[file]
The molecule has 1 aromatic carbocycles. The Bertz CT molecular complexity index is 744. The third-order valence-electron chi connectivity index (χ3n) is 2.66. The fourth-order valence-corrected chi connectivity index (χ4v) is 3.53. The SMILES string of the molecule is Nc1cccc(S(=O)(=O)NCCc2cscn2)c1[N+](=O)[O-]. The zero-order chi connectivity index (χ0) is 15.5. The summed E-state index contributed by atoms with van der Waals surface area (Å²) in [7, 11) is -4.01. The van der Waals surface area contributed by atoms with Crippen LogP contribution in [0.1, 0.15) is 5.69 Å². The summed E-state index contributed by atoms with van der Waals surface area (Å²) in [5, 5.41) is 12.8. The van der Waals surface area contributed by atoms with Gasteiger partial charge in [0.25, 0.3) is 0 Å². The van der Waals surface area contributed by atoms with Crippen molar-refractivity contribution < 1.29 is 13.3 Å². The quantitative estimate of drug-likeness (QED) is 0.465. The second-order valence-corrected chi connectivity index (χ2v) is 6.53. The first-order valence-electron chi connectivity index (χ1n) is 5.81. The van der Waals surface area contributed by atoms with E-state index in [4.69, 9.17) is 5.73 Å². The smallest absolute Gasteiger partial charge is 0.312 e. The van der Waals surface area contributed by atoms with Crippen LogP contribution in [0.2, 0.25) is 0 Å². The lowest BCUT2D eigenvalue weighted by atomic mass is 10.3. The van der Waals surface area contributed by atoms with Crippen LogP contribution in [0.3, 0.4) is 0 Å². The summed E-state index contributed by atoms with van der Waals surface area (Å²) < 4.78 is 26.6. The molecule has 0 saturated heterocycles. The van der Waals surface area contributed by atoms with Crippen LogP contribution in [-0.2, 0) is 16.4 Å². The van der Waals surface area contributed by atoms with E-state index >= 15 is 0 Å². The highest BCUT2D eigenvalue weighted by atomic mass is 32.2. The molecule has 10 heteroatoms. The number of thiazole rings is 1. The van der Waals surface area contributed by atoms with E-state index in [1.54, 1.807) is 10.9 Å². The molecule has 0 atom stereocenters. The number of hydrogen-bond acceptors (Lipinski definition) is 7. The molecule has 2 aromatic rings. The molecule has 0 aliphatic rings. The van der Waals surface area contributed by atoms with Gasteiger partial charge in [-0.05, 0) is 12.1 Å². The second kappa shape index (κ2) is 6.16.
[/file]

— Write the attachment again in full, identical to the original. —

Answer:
The molecule has 1 aromatic carbocycles. The Bertz CT molecular complexity index is 744. The third-order valence-electron chi connectivity index (χ3n) is 2.66. The fourth-order valence-corrected chi connectivity index (χ4v) is 3.53. The SMILES string of the molecule is Nc1cccc(S(=O)(=O)NCCc2cscn2)c1[N+](=O)[O-]. The zero-order chi connectivity index (χ0) is 15.5. The summed E-state index contributed by atoms with van der Waals surface area (Å²) in [7, 11) is -4.01. The van der Waals surface area contributed by atoms with Crippen LogP contribution in [0.1, 0.15) is 5.69 Å². The summed E-state index contributed by atoms with van der Waals surface area (Å²) in [5, 5.41) is 12.8. The van der Waals surface area contributed by atoms with Gasteiger partial charge in [0.25, 0.3) is 0 Å². The van der Waals surface area contributed by atoms with Crippen molar-refractivity contribution < 1.29 is 13.3 Å². The quantitative estimate of drug-likeness (QED) is 0.465. The second-order valence-corrected chi connectivity index (χ2v) is 6.53. The first-order valence-electron chi connectivity index (χ1n) is 5.81. The van der Waals surface area contributed by atoms with E-state index in [4.69, 9.17) is 5.73 Å². The smallest absolute Gasteiger partial charge is 0.312 e. The van der Waals surface area contributed by atoms with Crippen LogP contribution in [0.2, 0.25) is 0 Å². The lowest BCUT2D eigenvalue weighted by atomic mass is 10.3. The van der Waals surface area contributed by atoms with Crippen LogP contribution in [0.3, 0.4) is 0 Å². The summed E-state index contributed by atoms with van der Waals surface area (Å²) < 4.78 is 26.6. The molecule has 0 saturated heterocycles. The van der Waals surface area contributed by atoms with Crippen LogP contribution in [-0.2, 0) is 16.4 Å². The van der Waals surface area contributed by atoms with E-state index >= 15 is 0 Å². The highest BCUT2D eigenvalue weighted by atomic mass is 32.2. The molecule has 10 heteroatoms. The number of thiazole rings is 1. The van der Waals surface area contributed by atoms with E-state index in [1.54, 1.807) is 10.9 Å². The molecule has 0 atom stereocenters. The number of hydrogen-bond acceptors (Lipinski definition) is 7. The molecule has 2 aromatic rings. The molecule has 0 aliphatic rings. The van der Waals surface area contributed by atoms with Gasteiger partial charge in [-0.05, 0) is 12.1 Å². The second kappa shape index (κ2) is 6.16.